The Shiite terrorist group Hezbollah recently claimed several victories against Sunni jihadists in the Lebanon-Syria border region, with the help of the Lebanese Armed Forces (LAF).
Since launching its offensive on Friday, the Iranian proxy shared multiple videos documenting its advances, the Long War Journal reported. In one clip, its fighters are seen capturing a hill outside the northeastern Lebanese town of Arsal. In another, Hezbollah fighters and Syrian troops are seen beating back Sunni jihadists in Syria’s western Qalamoun district.
Hezbollah also claimed to have captured the Syrian town of Fleita and surrounding areas with the Syrian army.
While the group released several infographics showing its progress, these don’t show the positions of the LAF. However, an English translation of one graph by the Beirut-based The Daily Star does mark LAF positions.
Despite denials by Lebanese Prime Minister Saad Hariri, who is in Washington asking the United States to maintain its funding of the LAF, evidence shows that “the LAF is coordinating its efforts near Arsal with the Hezbollah-led offensive on the border,” which includes the regime of Bashar al Assad, the Long War Journal noted. “Lebanese troops are said to be positioned on the outskirts of Arsal to prevent the flow of jihadists into the city. The Shiite forces appear to be undertaking the brunt of the military operation.”
Lebanese President Michel Aoun, an ally of Hezbollah, said in an interview earlier this year that “As long as the Lebanese army is not strong enough to battle Israel … we feel the need for [Hezbollah’s] existence.” He added that Hezbollah “has a complementary role to the Lebanese army.”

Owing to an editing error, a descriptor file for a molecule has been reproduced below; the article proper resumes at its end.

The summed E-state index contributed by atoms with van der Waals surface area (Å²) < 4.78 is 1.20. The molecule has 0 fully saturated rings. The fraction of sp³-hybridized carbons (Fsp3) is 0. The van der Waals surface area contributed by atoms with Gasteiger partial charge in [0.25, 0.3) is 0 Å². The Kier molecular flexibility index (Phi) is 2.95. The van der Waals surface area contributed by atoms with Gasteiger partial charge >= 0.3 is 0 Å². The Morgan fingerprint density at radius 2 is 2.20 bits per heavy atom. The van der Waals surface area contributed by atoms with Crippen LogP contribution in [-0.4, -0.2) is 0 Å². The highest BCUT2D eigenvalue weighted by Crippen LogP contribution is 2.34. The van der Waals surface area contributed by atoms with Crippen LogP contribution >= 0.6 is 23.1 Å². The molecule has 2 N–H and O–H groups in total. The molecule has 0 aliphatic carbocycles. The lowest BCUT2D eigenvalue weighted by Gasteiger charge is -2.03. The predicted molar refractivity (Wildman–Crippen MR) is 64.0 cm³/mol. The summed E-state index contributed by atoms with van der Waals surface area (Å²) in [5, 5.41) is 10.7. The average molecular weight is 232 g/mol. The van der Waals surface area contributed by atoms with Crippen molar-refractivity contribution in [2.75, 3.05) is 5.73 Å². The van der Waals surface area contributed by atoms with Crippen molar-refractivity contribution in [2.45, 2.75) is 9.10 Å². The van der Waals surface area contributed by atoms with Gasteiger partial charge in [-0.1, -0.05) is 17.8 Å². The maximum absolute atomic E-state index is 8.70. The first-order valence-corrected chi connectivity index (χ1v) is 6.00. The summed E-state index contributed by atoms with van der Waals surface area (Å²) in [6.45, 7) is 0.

United Nations Security Council Resolution 1701, which was unanimously adopted in 2006, demands “the disarmament of all armed groups in Lebanon, so that, pursuant to the Lebanese cabinet decision of 27 July 2006, there will be no weapons or authority in Lebanon other than that of the Lebanese State.” Despite this, Aoun has continued to defer to Hezbollah, reflecting the influence that the Iranian proxy wields over Beirut. Aoun’s support of Hezbollah prompted King Salman of Saudi Arabia to cancel a trip to Lebanon that was scheduled for March of this year.
An Iranian official close to Supreme Leader Ayatollah Ali Khamenei boasted in 2014 that Iran controlled capitals in four other countries: Sanaa, Yemen; Damascus, Syria; Baghdad, Iraq; and Beirut, Lebanon.
Pro-Hezbollah media reported in February that the terrorist group had received “game-changing” weaponry from Iran. That same month, Hezbollah leader Hassan Nasrallah warned that his group could use its advanced rocket arsenal to attack Israel’s nuclear reactor in Dimona. Earlier this month, it was reported that Iran built two underground arms factories in Lebanon for Hezbollah, including one to produce rockets.
Hezbollah’s growing military capabilities have been an Israeli concern for years. Nasrallah admitted in June 2016 that “Hezbollah’s budget, its income, its expenses, everything it eats and drinks, its weapons and rockets, are from the Islamic Republic of Iran,” and insisted that his group “will not be affected” by American sanctions on Iran. “As long as Iran has money, we have money… Just as we receive the rockets that we use to threaten Israel, we are receiving our money. No law will prevent us from receiving it,” he stated.
Nasrallah’s acknowledgement of Iranian aid seems to confirm a public assurance given to him in August 2015 by Iranian Foreign Minister Mohammad Javad Zarif that the nuclear deal Iran reached with global powers presented “a historic opportunity” to confront Israel. Iran announced in June 2016 that its defense spending would increase by 90% in 2017.
[Photo: الاعلام الحربي المركزي / YouTube]